Posts about Bolivia

A new Bolivia is under construction.
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“If you enter the city, I will hunt you.”: Sacaba massacre was preceded by open threat of military violence

On November 13, 2019—one after Jeanine Áñez was sworn as interim president of Bolivia—the highest police authority and highest-ranking peasant union leader of Cochabamba met in the Integral Police Station (EPI) of Huayllani, the neighborhood that would see the country’s deadliest massacre in sixteen years just two days later. The Cochabamba peasant federation (Federación Sindical […]

One dead as urban opposition battles pro-MAS campesinos in Potosí

Young pro-MAS protester Basilio Titi Tipolo has been identified as the first fatal casualty in renewed partisan confrontations in Bolivia. Titi died amid the yesterday’s most intense street clashes, in the city of Potosí, where the Potosí Civic Committee (Comcipo) was leading the second day of a nationwide strike. In Potosí, as in several other […]

Tick-tock coverage of the overthrow of Evo Morales: What we know now

A flood of new declarations from politicians and official involved in the 2019 ouster of Evo Morales have come out. These declarations have accelerated because the matter is now the subject of a criminal investigation that led to the arrest of Jeanine Áñez. This post revises and updates my January 2020 coverage of accounts of […]

Note from the field: Bolivia redefines its history [2010]

I’m reposting this fieldwork newsletter account that I wrote in 2010 because it feels relevant to current conversations about narrating American history. Imagine for a moment the following scenario: There’s a formal diplomatic function between the United States and France, in which the visiting French president is honoring a hero of the Franco-American effort during […]

Arturo Murillo began corruption scheme in first week of Áñez regime

On May 21 and 22, the United States government arrested Arturo Carlos Murillo Prijic, the former minister of government under the interim government of Jeanine Áñez, his chief of staff Sergio Rodrigo Mendez Mendizabal, and three of Murillo’s long-time associates. These include Murillo’s childhood friend Luis Berkman Littman, his son Bryan Samuel Berkman, and Argentine […]

Ecuadorian indigenous leaders gather in March to advocate null votes in the second round of presidential elections.

Parallels in Ecuador, Bolivia elections highlight growing role for independent and Indigenous politicians

Today’s New York Times is highlighting (with a quote from me) the growing number of Indigenous politicians and parties (en castellaño) claiming space in Andean politics. Different individuals and collectives are making the case for indigenous autonomy, post-extractivist economic models, accountability to the grassroots, and internal democracy (vs. centralized hyper-partisanship). In Ecuador and Bolivia, this […]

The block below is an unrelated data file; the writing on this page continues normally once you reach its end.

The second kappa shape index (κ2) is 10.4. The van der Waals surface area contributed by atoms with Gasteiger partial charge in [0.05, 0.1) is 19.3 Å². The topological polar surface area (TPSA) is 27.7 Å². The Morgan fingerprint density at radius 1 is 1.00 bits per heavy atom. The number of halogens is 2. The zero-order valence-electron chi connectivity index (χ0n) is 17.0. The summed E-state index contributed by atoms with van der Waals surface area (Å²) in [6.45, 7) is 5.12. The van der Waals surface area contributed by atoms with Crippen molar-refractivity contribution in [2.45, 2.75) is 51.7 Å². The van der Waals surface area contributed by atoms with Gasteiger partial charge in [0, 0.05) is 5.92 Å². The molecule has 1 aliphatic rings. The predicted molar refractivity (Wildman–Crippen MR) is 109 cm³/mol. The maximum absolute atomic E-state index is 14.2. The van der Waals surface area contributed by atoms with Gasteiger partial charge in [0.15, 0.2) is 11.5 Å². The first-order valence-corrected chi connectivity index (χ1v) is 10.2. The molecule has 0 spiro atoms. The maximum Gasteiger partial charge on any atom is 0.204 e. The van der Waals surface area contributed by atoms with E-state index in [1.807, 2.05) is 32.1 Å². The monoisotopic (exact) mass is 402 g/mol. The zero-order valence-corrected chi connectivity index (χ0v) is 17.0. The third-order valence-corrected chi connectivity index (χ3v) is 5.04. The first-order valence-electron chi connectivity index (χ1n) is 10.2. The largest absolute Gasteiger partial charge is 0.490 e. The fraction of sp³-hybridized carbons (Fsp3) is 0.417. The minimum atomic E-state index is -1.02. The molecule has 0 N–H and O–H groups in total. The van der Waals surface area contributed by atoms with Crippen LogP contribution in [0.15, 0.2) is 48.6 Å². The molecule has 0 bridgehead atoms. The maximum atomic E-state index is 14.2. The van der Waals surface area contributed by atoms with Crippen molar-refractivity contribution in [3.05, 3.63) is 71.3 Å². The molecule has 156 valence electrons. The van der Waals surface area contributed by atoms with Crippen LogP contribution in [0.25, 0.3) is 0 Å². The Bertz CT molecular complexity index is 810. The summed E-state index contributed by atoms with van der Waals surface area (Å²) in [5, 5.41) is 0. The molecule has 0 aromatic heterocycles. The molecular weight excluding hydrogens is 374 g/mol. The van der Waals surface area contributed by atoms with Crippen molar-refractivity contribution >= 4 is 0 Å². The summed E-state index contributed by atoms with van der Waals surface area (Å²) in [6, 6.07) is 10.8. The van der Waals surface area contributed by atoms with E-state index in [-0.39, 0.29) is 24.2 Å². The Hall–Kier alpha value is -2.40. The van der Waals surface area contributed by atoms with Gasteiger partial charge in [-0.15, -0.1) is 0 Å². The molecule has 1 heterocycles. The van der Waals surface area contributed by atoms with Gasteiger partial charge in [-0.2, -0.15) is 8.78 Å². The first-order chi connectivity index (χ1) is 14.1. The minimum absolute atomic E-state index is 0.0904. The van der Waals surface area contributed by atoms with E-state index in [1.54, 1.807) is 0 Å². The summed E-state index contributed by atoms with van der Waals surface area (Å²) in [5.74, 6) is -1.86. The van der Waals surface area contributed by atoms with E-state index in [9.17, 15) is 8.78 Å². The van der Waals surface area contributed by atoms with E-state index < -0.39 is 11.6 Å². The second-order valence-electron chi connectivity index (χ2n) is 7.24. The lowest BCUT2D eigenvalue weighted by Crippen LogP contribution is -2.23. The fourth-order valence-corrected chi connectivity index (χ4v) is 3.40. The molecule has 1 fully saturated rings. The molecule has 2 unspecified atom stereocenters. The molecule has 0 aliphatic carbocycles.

Spatialities of Andean Extractivism (video/talk at AAG 2021)

As part of an extended panel on the Corporation on at the American Association of Geographers meeting, I presented the following talk on Concession blocks, spiraling pits, and wily start-ups: Spatialities of Andean extractivism (AAG members only). The talk is a deep dive in the technologies and policies that connect open-pit mining w/ speculative capital, […]

How the Arce/Choquehuanca ticket reclaimed the pre-2016 Morales majority

On October 18, 2020, Bolivia’s Movement Towards Socialism–Political Instrument for the Sovereignty of the People (MAS-IPSP) party roared back into a majority at the ballot box, winning a solid 55.11% of the vote and nearly doubling its nearest rival, Carlos Mesa’s Citizen Community (CC)’s 28.83%. The presidential ticket of Luis Arce Catacora and David Choquehuanca […]

President Luis Arce’s economic model (and its limits)

Luis Arce Catacora, the economic architect of the Movement Towards Socialism during Evo Morales’ fourteen-year presidency, will take power today as Bolivia’s sixty-seventh president. Arce and incoming Vice President] David Choquehuanca were two of the longest-serving ministers in Evo’s cabinet (both from 2006 to 2017) and they stood at the core, respectively, of the party’s […]

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About the blogger

Carwil Bjork-James is an ethnographer, photographer, writer, and participant in creative mass movements. He is assistant professor of anthropology at Vanderbilt University. (The views expressed here are his own, not those of the university.)

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